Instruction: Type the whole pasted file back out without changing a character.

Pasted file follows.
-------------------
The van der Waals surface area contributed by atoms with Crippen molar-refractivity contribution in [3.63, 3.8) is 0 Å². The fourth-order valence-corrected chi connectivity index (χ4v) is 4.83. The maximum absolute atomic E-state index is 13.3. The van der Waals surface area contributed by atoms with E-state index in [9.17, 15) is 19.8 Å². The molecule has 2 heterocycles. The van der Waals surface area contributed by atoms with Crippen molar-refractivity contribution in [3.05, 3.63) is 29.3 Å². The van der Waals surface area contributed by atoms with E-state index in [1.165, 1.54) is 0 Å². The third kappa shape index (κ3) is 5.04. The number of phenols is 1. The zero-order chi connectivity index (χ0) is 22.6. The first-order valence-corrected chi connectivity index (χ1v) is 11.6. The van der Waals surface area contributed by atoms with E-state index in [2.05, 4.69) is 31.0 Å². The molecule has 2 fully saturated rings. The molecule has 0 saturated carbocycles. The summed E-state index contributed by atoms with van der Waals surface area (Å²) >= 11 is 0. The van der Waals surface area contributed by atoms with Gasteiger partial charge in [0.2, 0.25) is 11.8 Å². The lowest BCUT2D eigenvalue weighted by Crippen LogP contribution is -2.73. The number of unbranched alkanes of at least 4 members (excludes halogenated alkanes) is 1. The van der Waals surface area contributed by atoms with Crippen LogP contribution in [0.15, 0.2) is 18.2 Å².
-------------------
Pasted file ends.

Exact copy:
The van der Waals surface area contributed by atoms with Crippen molar-refractivity contribution in [3.63, 3.8) is 0 Å². The fourth-order valence-corrected chi connectivity index (χ4v) is 4.83. The maximum absolute atomic E-state index is 13.3. The van der Waals surface area contributed by atoms with E-state index in [9.17, 15) is 19.8 Å². The molecule has 2 heterocycles. The van der Waals surface area contributed by atoms with Crippen molar-refractivity contribution in [3.05, 3.63) is 29.3 Å². The van der Waals surface area contributed by atoms with E-state index in [1.165, 1.54) is 0 Å². The third kappa shape index (κ3) is 5.04. The number of phenols is 1. The zero-order chi connectivity index (χ0) is 22.6. The first-order valence-corrected chi connectivity index (χ1v) is 11.6. The van der Waals surface area contributed by atoms with E-state index in [2.05, 4.69) is 31.0 Å². The molecule has 2 fully saturated rings. The molecule has 0 saturated carbocycles. The summed E-state index contributed by atoms with van der Waals surface area (Å²) >= 11 is 0. The van der Waals surface area contributed by atoms with Gasteiger partial charge in [0.2, 0.25) is 11.8 Å². The lowest BCUT2D eigenvalue weighted by Crippen LogP contribution is -2.73. The number of unbranched alkanes of at least 4 members (excludes halogenated alkanes) is 1. The van der Waals surface area contributed by atoms with Crippen LogP contribution in [0.15, 0.2) is 18.2 Å².